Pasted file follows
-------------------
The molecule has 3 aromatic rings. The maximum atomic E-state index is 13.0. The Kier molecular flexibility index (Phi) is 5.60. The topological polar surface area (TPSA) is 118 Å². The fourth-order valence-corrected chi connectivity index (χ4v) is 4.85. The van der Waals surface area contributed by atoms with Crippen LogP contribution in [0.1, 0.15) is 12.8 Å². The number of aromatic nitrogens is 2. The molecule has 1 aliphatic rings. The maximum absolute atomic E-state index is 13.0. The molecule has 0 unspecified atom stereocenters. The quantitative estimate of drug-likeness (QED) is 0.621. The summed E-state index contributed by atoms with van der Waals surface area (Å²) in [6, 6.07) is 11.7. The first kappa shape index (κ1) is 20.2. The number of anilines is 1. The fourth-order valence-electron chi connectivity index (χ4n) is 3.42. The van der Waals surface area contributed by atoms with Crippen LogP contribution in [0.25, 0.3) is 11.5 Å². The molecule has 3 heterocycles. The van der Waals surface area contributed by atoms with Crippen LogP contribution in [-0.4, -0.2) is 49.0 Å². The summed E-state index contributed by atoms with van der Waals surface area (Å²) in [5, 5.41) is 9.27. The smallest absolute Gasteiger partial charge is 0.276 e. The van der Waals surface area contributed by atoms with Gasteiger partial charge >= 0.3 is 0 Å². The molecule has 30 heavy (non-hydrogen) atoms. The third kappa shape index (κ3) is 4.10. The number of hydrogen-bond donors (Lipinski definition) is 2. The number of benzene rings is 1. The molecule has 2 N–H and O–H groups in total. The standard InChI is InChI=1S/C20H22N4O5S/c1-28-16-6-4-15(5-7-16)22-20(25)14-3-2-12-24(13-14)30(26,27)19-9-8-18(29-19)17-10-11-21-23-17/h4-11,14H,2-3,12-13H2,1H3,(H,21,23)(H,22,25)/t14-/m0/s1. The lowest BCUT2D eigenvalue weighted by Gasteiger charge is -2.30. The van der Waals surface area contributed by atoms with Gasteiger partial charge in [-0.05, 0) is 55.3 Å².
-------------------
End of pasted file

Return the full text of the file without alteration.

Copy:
The molecule has 3 aromatic rings. The maximum atomic E-state index is 13.0. The Kier molecular flexibility index (Phi) is 5.60. The topological polar surface area (TPSA) is 118 Å². The fourth-order valence-corrected chi connectivity index (χ4v) is 4.85. The van der Waals surface area contributed by atoms with Crippen LogP contribution in [0.1, 0.15) is 12.8 Å². The number of aromatic nitrogens is 2. The molecule has 1 aliphatic rings. The maximum absolute atomic E-state index is 13.0. The molecule has 0 unspecified atom stereocenters. The quantitative estimate of drug-likeness (QED) is 0.621. The summed E-state index contributed by atoms with van der Waals surface area (Å²) in [6, 6.07) is 11.7. The first kappa shape index (κ1) is 20.2. The number of anilines is 1. The fourth-order valence-electron chi connectivity index (χ4n) is 3.42. The van der Waals surface area contributed by atoms with Crippen LogP contribution in [0.25, 0.3) is 11.5 Å². The molecule has 3 heterocycles. The van der Waals surface area contributed by atoms with Crippen LogP contribution in [-0.4, -0.2) is 49.0 Å². The summed E-state index contributed by atoms with van der Waals surface area (Å²) in [5, 5.41) is 9.27. The smallest absolute Gasteiger partial charge is 0.276 e. The van der Waals surface area contributed by atoms with Gasteiger partial charge >= 0.3 is 0 Å². The molecule has 30 heavy (non-hydrogen) atoms. The third kappa shape index (κ3) is 4.10. The number of hydrogen-bond donors (Lipinski definition) is 2. The number of benzene rings is 1. The molecule has 2 N–H and O–H groups in total. The standard InChI is InChI=1S/C20H22N4O5S/c1-28-16-6-4-15(5-7-16)22-20(25)14-3-2-12-24(13-14)30(26,27)19-9-8-18(29-19)17-10-11-21-23-17/h4-11,14H,2-3,12-13H2,1H3,(H,21,23)(H,22,25)/t14-/m0/s1. The lowest BCUT2D eigenvalue weighted by Gasteiger charge is -2.30. The van der Waals surface area contributed by atoms with Gasteiger partial charge in [-0.05, 0) is 55.3 Å².